In the 18th century, the Dahomey kingdom had a formidable and powerful female army called the Agojie. The army became stronger in King Ghezo’s reign. Directed by Gina Prince-Bythewood, the film depicts how Agojie general Nanisca was chosen by King Ghezo to be the woman king. This film not only depicts the bravery of Agojie and their protest against the slave trade, but it also emphasizes their fight against patriarchy. However, it is questionable how much the history portrayed in the film deviates from the truth. There are several conflicting views on this, and we will also go into detail to discuss those differences.
Written by Dana Stevens and Maria Bello, the partly fictional narrative of “The Woman King” is very powerful and touching, but there are several things to discuss regarding the difference with their actual history. The Agojie general, Nanisca, portrayed by Viola Devis, was an entirely fictitious character. In fact, Nanisca’s daughter Nawi was also a non-canonical character in the movie. However, at the beginning of the 1800s, when the soldiers of Agojie numbered about 6000, names like Nanisca and Nawi were found among them. Though the writers have taken enough creative liberty, the film looks stunning and enthralling enough to keep us glued to the screen. But if we analyze the history, we might find numerous inaccuracies in the presentation of “The Woman King.”
The time period depicted in the movie was 1823, under King Ghezo’s reign. During King Ghezo’s reign, Dahomey was freed from its tributary status, which entirely eliminated their hostility with the Oyo Empire. Played by John Boyega, King Ghezo was an actual historical figure, as shown in “The Woman King.” According to Dahomeyan history, King Ghezo deposed his brother and took control of the kingdom in 1818. Until 1859, he was the ruler of Dahomey. During his timeline, the army of Agojie, or the Dahomey Amazons, grew more powerful and ferocious. But the existence of Agojie was much more ancient, as it was formed long before King Ghezo was crowned. According to the history of Dahomey, they were probably formed in the 17th century, most likely during the reign of King Houegbadja. An enormous loss of male troops in battle served as the primary reason for gathering these women to form an army. Even according to some historical advisers, Dahomey’s tradition believed in the empowerment of women. They did not want to build a security system in a conventional way like other states but instead wanted to build Dahomey strong and safe from all sides, which is why they included an all-female army.
We have seen Nawi’s (played by Thuso Mbedu) tragic story in the movie: how she was ostracized by her foster parents and sent to the King because she was not getting married. That was factually correct because, during Ghezo’s reign, women who were captives or orphans were accepted in the King’s palace and admitted in the army. Even Agojie welcomed many 8-year-old kids into their group and trained them in mercenary skills. But was there really a ban on marriage for Agojie? The answer is yes.
The Agojie were not allowed to marry or have children. This one authentic information is depicted in the film. Just as history mentions the empowerment of women in the Dahomey Kingdom, it also mentions the suppression of their desires by patriarchal influence. The Agojie were forbidden to marry and motivated to accept King Ghezo as their ultimate priority.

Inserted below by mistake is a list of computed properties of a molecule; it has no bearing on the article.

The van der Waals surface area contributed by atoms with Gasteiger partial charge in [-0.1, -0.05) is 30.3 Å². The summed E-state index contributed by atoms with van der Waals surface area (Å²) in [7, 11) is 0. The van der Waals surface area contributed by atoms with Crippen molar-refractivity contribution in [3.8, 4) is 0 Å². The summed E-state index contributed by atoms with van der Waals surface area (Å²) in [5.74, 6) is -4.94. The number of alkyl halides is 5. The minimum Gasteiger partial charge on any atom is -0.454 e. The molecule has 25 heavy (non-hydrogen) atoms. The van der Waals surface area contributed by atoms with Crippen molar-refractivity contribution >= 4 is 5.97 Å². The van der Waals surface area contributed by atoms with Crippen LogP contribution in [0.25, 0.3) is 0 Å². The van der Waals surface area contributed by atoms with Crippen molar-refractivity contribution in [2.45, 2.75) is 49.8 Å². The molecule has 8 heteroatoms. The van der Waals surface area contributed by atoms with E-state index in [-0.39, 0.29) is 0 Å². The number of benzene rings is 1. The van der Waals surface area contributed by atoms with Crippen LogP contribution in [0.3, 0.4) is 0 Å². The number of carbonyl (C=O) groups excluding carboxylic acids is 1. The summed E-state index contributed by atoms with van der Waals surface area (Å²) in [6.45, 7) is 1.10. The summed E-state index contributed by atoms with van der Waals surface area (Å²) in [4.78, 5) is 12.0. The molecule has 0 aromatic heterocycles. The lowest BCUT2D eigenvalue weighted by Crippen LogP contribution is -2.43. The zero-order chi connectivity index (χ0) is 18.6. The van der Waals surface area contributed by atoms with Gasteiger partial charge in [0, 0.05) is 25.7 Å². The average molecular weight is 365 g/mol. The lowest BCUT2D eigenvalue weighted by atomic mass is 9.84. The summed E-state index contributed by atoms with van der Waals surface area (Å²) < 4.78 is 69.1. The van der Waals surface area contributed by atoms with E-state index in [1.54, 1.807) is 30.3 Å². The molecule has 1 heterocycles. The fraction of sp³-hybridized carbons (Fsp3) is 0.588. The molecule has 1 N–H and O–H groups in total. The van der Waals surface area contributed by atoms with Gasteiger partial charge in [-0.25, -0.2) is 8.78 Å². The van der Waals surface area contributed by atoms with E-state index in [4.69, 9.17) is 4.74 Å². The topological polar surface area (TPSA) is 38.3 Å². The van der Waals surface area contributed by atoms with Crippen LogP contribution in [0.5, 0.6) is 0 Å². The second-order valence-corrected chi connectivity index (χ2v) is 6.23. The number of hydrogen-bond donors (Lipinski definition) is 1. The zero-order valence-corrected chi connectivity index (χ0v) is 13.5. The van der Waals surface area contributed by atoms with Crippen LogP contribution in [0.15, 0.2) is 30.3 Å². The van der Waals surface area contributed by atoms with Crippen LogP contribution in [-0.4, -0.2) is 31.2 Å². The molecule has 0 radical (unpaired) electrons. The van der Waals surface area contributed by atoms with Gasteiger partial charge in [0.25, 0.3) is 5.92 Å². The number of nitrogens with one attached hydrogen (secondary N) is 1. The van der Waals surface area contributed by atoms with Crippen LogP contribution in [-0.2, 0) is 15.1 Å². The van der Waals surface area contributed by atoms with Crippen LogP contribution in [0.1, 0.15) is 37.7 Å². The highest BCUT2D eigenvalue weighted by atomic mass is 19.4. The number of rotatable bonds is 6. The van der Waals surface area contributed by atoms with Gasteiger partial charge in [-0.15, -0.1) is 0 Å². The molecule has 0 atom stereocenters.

Gina Prince brilliantly captured this aspect in the movie through Nanisca’s confession to Amenza that she was not brave enough to acknowledge her child. This is where “The Woman King” wants to convey that true courage lies not only in fighting as a warrior but in prioritizing our own choices. Being a great fighter, a mother, or both—every choice should be acknowledged. In actuality, Agojie’s situation had not changed; rather, rumors suggested that they were engaged in romantic relationships with one another.
However, the Agojies were not so kind-hearted in reality. The way they are portrayed in the film is a bit of a heroic representation. They were indeed heroic and brave soldiers, but they were extremely violent. The Agojie troops battled quite savagely and frequently brought the severed heads of the enemy back to the kingdom. In fact, there were rumors that they used to cut their victims’ throats and drink their blood. I’m not going to pass judgment on the truth of this, but there are some facts in the film that are completely sugar coated. The palm oil trade started during Ghezo’s reign, but there is no mention in the history of Dahomey that they had stopped the slave trade on Agojie’s advice. During King Ghezo’s timeline, the slave trade continued since it increased the King’s wealth. There is a mention of a ritual in which the Agojies, led by Ghezo, would sacrifice a significant number of people in order to increase their prosperity and power. The mid-credit scene of the film, in my perspective, embodies that ritual in a more positive and heroic way when Amenza is praying for the spiritual closure of the deceased soldiers. Even before that, we saw Agojie soldiers offer their blood to a deity to have strength. “The Woman King” depicted all of these traditions in terms of bravery and emotional devotion, but in history, these rituals were terrifying and deadly. Eventually, in the 19th century, the Agojie troops started to diminish.
It’s safe to assume that the sequel to the film will be far bloodier. We have already witnessed that the fictitious story of the film has highlighted Dahomey’s anti-slavery stance and the defeat of the European slavers. So, keeping the writer’s creative freedom in mind, we hope to see Agojie’s war against slavery, the enhancement of their palm oil trade, and the terrifying war against these European slavers. Therefore, the remarkable rise of the Agojie and “The Woman King,” Nanisca’s kingdom, could account for a prominent theme in the sequels.